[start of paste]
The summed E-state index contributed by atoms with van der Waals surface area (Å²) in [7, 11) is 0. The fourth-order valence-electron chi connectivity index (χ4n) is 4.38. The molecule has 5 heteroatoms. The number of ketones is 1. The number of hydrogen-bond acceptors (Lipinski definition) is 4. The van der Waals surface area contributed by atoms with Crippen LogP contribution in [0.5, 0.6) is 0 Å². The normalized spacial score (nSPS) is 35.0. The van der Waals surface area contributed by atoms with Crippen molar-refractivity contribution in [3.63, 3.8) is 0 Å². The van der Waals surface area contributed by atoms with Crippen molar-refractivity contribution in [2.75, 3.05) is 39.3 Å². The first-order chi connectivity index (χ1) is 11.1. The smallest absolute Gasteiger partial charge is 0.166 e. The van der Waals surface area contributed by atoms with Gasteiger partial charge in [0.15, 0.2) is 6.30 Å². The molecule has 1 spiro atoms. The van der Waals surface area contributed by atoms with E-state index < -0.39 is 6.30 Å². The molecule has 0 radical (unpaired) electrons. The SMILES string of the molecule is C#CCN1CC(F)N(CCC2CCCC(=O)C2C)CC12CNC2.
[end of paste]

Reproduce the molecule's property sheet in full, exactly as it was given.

The summed E-state index contributed by atoms with van der Waals surface area (Å²) in [7, 11) is 0. The fourth-order valence-electron chi connectivity index (χ4n) is 4.38. The molecule has 5 heteroatoms. The number of ketones is 1. The number of hydrogen-bond acceptors (Lipinski definition) is 4. The van der Waals surface area contributed by atoms with Crippen LogP contribution in [0.5, 0.6) is 0 Å². The normalized spacial score (nSPS) is 35.0. The van der Waals surface area contributed by atoms with Crippen molar-refractivity contribution in [3.63, 3.8) is 0 Å². The van der Waals surface area contributed by atoms with Crippen molar-refractivity contribution in [2.75, 3.05) is 39.3 Å². The first-order chi connectivity index (χ1) is 11.1. The smallest absolute Gasteiger partial charge is 0.166 e. The van der Waals surface area contributed by atoms with Gasteiger partial charge in [0.15, 0.2) is 6.30 Å². The molecule has 1 spiro atoms. The van der Waals surface area contributed by atoms with E-state index < -0.39 is 6.30 Å². The molecule has 0 radical (unpaired) electrons. The SMILES string of the molecule is C#CCN1CC(F)N(CCC2CCCC(=O)C2C)CC12CNC2.